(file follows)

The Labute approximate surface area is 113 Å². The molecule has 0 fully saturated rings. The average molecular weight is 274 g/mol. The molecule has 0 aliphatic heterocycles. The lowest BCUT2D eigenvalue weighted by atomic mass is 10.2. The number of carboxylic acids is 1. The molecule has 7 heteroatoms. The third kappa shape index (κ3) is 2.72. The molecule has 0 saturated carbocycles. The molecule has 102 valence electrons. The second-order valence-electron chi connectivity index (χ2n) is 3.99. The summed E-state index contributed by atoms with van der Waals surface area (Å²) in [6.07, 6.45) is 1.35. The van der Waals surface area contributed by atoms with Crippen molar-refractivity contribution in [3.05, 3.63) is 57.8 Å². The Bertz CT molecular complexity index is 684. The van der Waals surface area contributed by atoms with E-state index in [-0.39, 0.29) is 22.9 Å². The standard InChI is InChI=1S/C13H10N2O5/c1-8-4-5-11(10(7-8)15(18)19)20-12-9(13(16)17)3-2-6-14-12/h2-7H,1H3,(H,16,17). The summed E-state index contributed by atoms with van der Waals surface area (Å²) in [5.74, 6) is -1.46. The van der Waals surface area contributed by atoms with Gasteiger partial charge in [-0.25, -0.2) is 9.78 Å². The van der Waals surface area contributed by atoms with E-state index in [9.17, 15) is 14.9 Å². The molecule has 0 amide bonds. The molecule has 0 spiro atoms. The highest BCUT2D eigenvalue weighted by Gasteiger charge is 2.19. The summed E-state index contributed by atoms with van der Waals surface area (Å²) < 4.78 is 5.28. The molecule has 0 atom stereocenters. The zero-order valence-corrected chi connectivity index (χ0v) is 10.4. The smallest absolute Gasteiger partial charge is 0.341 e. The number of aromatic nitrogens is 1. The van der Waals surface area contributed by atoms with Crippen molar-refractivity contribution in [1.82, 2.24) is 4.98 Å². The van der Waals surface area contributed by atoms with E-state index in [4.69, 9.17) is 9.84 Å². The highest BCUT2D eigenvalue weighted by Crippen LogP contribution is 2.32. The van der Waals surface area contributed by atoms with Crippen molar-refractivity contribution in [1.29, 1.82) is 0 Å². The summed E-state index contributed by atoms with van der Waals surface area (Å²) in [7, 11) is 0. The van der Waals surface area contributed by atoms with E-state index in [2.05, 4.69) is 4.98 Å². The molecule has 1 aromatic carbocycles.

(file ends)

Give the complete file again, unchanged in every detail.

The Labute approximate surface area is 113 Å². The molecule has 0 fully saturated rings. The average molecular weight is 274 g/mol. The molecule has 0 aliphatic heterocycles. The lowest BCUT2D eigenvalue weighted by atomic mass is 10.2. The number of carboxylic acids is 1. The molecule has 7 heteroatoms. The third kappa shape index (κ3) is 2.72. The molecule has 0 saturated carbocycles. The molecule has 102 valence electrons. The second-order valence-electron chi connectivity index (χ2n) is 3.99. The summed E-state index contributed by atoms with van der Waals surface area (Å²) in [6.07, 6.45) is 1.35. The van der Waals surface area contributed by atoms with Crippen molar-refractivity contribution in [3.05, 3.63) is 57.8 Å². The Bertz CT molecular complexity index is 684. The van der Waals surface area contributed by atoms with E-state index in [-0.39, 0.29) is 22.9 Å². The standard InChI is InChI=1S/C13H10N2O5/c1-8-4-5-11(10(7-8)15(18)19)20-12-9(13(16)17)3-2-6-14-12/h2-7H,1H3,(H,16,17). The summed E-state index contributed by atoms with van der Waals surface area (Å²) in [5.74, 6) is -1.46. The van der Waals surface area contributed by atoms with Gasteiger partial charge in [-0.25, -0.2) is 9.78 Å². The van der Waals surface area contributed by atoms with E-state index in [9.17, 15) is 14.9 Å². The molecule has 0 amide bonds. The molecule has 0 spiro atoms. The highest BCUT2D eigenvalue weighted by Gasteiger charge is 2.19. The summed E-state index contributed by atoms with van der Waals surface area (Å²) < 4.78 is 5.28. The molecule has 0 atom stereocenters. The zero-order valence-corrected chi connectivity index (χ0v) is 10.4. The smallest absolute Gasteiger partial charge is 0.341 e. The number of aromatic nitrogens is 1. The van der Waals surface area contributed by atoms with Crippen molar-refractivity contribution in [1.82, 2.24) is 4.98 Å². The van der Waals surface area contributed by atoms with E-state index in [4.69, 9.17) is 9.84 Å². The highest BCUT2D eigenvalue weighted by Crippen LogP contribution is 2.32. The van der Waals surface area contributed by atoms with Crippen molar-refractivity contribution in [1.29, 1.82) is 0 Å². The summed E-state index contributed by atoms with van der Waals surface area (Å²) in [7, 11) is 0. The van der Waals surface area contributed by atoms with E-state index in [2.05, 4.69) is 4.98 Å². The molecule has 1 aromatic carbocycles.